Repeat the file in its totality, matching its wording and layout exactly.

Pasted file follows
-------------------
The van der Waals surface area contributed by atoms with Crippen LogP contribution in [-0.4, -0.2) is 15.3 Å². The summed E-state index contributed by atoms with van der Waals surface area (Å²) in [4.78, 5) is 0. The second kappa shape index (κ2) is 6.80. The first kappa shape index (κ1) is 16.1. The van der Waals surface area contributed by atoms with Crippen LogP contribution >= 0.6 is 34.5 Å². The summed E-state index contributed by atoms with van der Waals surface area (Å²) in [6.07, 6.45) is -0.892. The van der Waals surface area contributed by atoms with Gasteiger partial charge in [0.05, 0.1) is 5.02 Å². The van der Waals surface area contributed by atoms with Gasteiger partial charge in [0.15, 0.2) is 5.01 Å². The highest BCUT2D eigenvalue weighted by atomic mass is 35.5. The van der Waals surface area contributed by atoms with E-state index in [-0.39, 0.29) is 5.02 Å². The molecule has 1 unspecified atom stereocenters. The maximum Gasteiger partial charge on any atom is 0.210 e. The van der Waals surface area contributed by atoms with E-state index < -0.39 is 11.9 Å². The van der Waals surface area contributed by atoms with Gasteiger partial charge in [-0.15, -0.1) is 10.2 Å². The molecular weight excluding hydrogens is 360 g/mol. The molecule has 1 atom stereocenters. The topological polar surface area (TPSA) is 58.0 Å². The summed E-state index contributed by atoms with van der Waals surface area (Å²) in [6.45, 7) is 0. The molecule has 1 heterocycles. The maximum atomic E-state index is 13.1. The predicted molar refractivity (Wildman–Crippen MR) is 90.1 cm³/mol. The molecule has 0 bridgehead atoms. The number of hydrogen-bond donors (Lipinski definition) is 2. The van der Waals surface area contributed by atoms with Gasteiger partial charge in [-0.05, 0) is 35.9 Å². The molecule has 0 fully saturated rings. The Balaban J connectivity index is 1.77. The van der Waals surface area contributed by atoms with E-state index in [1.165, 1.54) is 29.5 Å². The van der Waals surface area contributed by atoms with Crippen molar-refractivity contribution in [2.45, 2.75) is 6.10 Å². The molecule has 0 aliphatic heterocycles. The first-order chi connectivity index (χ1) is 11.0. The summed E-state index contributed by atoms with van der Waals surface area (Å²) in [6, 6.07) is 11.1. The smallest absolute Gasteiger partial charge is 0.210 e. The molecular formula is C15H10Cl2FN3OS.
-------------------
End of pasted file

The van der Waals surface area contributed by atoms with Crippen LogP contribution in [-0.4, -0.2) is 15.3 Å². The summed E-state index contributed by atoms with van der Waals surface area (Å²) in [4.78, 5) is 0. The second kappa shape index (κ2) is 6.80. The first kappa shape index (κ1) is 16.1. The van der Waals surface area contributed by atoms with Crippen LogP contribution >= 0.6 is 34.5 Å². The summed E-state index contributed by atoms with van der Waals surface area (Å²) in [6.07, 6.45) is -0.892. The van der Waals surface area contributed by atoms with Gasteiger partial charge in [0.05, 0.1) is 5.02 Å². The van der Waals surface area contributed by atoms with Gasteiger partial charge in [0.15, 0.2) is 5.01 Å². The highest BCUT2D eigenvalue weighted by atomic mass is 35.5. The van der Waals surface area contributed by atoms with E-state index in [-0.39, 0.29) is 5.02 Å². The molecule has 1 unspecified atom stereocenters. The maximum Gasteiger partial charge on any atom is 0.210 e. The van der Waals surface area contributed by atoms with E-state index < -0.39 is 11.9 Å². The van der Waals surface area contributed by atoms with Gasteiger partial charge in [-0.15, -0.1) is 10.2 Å². The molecular weight excluding hydrogens is 360 g/mol. The molecule has 1 atom stereocenters. The topological polar surface area (TPSA) is 58.0 Å². The summed E-state index contributed by atoms with van der Waals surface area (Å²) in [6.45, 7) is 0. The molecule has 1 heterocycles. The maximum atomic E-state index is 13.1. The predicted molar refractivity (Wildman–Crippen MR) is 90.1 cm³/mol. The molecule has 0 bridgehead atoms. The number of hydrogen-bond donors (Lipinski definition) is 2. The van der Waals surface area contributed by atoms with Gasteiger partial charge in [-0.05, 0) is 35.9 Å². The molecule has 0 fully saturated rings. The Balaban J connectivity index is 1.77. The van der Waals surface area contributed by atoms with E-state index in [1.165, 1.54) is 29.5 Å². The van der Waals surface area contributed by atoms with Crippen molar-refractivity contribution in [2.45, 2.75) is 6.10 Å². The molecule has 0 aliphatic heterocycles. The first-order chi connectivity index (χ1) is 11.0. The summed E-state index contributed by atoms with van der Waals surface area (Å²) in [6, 6.07) is 11.1. The smallest absolute Gasteiger partial charge is 0.210 e. The molecular formula is C15H10Cl2FN3OS.